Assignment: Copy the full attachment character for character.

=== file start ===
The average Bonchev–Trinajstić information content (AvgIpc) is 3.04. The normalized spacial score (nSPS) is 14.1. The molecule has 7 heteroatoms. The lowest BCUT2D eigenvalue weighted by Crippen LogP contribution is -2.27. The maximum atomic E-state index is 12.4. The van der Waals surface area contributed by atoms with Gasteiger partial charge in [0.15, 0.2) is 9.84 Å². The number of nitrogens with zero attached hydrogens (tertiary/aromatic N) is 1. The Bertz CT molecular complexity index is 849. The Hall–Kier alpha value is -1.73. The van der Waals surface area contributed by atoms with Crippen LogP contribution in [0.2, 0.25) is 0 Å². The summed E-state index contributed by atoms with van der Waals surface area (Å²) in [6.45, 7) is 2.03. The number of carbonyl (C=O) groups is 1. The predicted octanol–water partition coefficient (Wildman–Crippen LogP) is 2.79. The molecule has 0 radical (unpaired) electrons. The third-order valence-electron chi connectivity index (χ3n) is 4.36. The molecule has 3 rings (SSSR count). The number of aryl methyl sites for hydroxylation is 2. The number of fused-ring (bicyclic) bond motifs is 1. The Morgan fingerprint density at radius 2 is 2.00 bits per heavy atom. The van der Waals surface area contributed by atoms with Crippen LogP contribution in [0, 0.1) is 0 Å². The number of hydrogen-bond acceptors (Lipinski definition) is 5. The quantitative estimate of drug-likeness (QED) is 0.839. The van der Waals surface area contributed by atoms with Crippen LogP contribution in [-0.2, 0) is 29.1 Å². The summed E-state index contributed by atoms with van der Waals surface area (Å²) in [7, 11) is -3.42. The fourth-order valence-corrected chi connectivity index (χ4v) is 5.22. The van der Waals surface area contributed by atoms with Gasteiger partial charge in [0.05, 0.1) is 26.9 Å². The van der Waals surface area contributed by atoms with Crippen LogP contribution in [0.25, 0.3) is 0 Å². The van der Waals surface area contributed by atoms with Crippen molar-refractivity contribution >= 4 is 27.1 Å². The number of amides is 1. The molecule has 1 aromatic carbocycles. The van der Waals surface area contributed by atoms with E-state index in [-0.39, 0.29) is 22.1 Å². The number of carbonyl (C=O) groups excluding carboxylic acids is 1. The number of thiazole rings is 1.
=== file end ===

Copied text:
The average Bonchev–Trinajstić information content (AvgIpc) is 3.04. The normalized spacial score (nSPS) is 14.1. The molecule has 7 heteroatoms. The lowest BCUT2D eigenvalue weighted by Crippen LogP contribution is -2.27. The maximum atomic E-state index is 12.4. The van der Waals surface area contributed by atoms with Gasteiger partial charge in [0.15, 0.2) is 9.84 Å². The number of nitrogens with zero attached hydrogens (tertiary/aromatic N) is 1. The Bertz CT molecular complexity index is 849. The Hall–Kier alpha value is -1.73. The van der Waals surface area contributed by atoms with Crippen LogP contribution in [0.2, 0.25) is 0 Å². The summed E-state index contributed by atoms with van der Waals surface area (Å²) in [6.45, 7) is 2.03. The number of carbonyl (C=O) groups is 1. The predicted octanol–water partition coefficient (Wildman–Crippen LogP) is 2.79. The molecule has 0 radical (unpaired) electrons. The third-order valence-electron chi connectivity index (χ3n) is 4.36. The molecule has 3 rings (SSSR count). The number of aryl methyl sites for hydroxylation is 2. The number of fused-ring (bicyclic) bond motifs is 1. The Morgan fingerprint density at radius 2 is 2.00 bits per heavy atom. The van der Waals surface area contributed by atoms with Crippen LogP contribution in [0, 0.1) is 0 Å². The number of hydrogen-bond acceptors (Lipinski definition) is 5. The quantitative estimate of drug-likeness (QED) is 0.839. The van der Waals surface area contributed by atoms with Crippen LogP contribution in [-0.2, 0) is 29.1 Å². The summed E-state index contributed by atoms with van der Waals surface area (Å²) in [7, 11) is -3.42. The fourth-order valence-corrected chi connectivity index (χ4v) is 5.22. The van der Waals surface area contributed by atoms with Gasteiger partial charge in [0.05, 0.1) is 26.9 Å². The van der Waals surface area contributed by atoms with Crippen LogP contribution in [0.25, 0.3) is 0 Å². The van der Waals surface area contributed by atoms with Crippen molar-refractivity contribution >= 4 is 27.1 Å². The number of amides is 1. The molecule has 1 aromatic carbocycles. The van der Waals surface area contributed by atoms with E-state index in [-0.39, 0.29) is 22.1 Å². The number of carbonyl (C=O) groups excluding carboxylic acids is 1. The number of thiazole rings is 1.